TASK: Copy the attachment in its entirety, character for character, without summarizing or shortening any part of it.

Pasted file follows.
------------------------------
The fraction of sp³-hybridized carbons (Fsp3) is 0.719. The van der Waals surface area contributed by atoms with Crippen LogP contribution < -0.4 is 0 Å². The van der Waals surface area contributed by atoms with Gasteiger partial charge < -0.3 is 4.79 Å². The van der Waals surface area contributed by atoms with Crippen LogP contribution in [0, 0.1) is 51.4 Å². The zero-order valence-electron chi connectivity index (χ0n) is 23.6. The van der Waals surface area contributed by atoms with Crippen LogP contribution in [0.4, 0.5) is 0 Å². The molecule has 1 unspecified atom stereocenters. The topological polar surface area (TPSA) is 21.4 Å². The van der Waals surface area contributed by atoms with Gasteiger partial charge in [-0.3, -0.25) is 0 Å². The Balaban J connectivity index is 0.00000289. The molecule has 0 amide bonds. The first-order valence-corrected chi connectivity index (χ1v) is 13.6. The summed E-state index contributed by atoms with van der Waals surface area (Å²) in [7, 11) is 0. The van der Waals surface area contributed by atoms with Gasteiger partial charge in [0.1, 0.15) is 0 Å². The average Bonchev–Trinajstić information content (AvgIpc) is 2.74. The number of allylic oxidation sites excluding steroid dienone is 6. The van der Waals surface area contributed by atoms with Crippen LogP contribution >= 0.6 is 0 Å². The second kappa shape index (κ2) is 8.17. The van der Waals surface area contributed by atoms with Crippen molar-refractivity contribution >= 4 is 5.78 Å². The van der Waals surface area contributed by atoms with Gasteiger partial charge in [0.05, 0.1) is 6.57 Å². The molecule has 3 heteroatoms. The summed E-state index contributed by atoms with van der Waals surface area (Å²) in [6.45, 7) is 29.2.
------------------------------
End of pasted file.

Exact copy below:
The fraction of sp³-hybridized carbons (Fsp3) is 0.719. The van der Waals surface area contributed by atoms with Crippen LogP contribution < -0.4 is 0 Å². The van der Waals surface area contributed by atoms with Gasteiger partial charge < -0.3 is 4.79 Å². The van der Waals surface area contributed by atoms with Crippen LogP contribution in [0, 0.1) is 51.4 Å². The zero-order valence-electron chi connectivity index (χ0n) is 23.6. The van der Waals surface area contributed by atoms with Crippen LogP contribution in [0.4, 0.5) is 0 Å². The molecule has 1 unspecified atom stereocenters. The topological polar surface area (TPSA) is 21.4 Å². The van der Waals surface area contributed by atoms with Gasteiger partial charge in [-0.3, -0.25) is 0 Å². The Balaban J connectivity index is 0.00000289. The molecule has 0 amide bonds. The first-order valence-corrected chi connectivity index (χ1v) is 13.6. The summed E-state index contributed by atoms with van der Waals surface area (Å²) in [7, 11) is 0. The van der Waals surface area contributed by atoms with Gasteiger partial charge in [0.1, 0.15) is 0 Å². The average Bonchev–Trinajstić information content (AvgIpc) is 2.74. The number of allylic oxidation sites excluding steroid dienone is 6. The van der Waals surface area contributed by atoms with Crippen LogP contribution >= 0.6 is 0 Å². The second kappa shape index (κ2) is 8.17. The van der Waals surface area contributed by atoms with Crippen molar-refractivity contribution >= 4 is 5.78 Å². The van der Waals surface area contributed by atoms with Gasteiger partial charge in [0.05, 0.1) is 6.57 Å². The molecule has 3 heteroatoms. The summed E-state index contributed by atoms with van der Waals surface area (Å²) in [6.45, 7) is 29.2.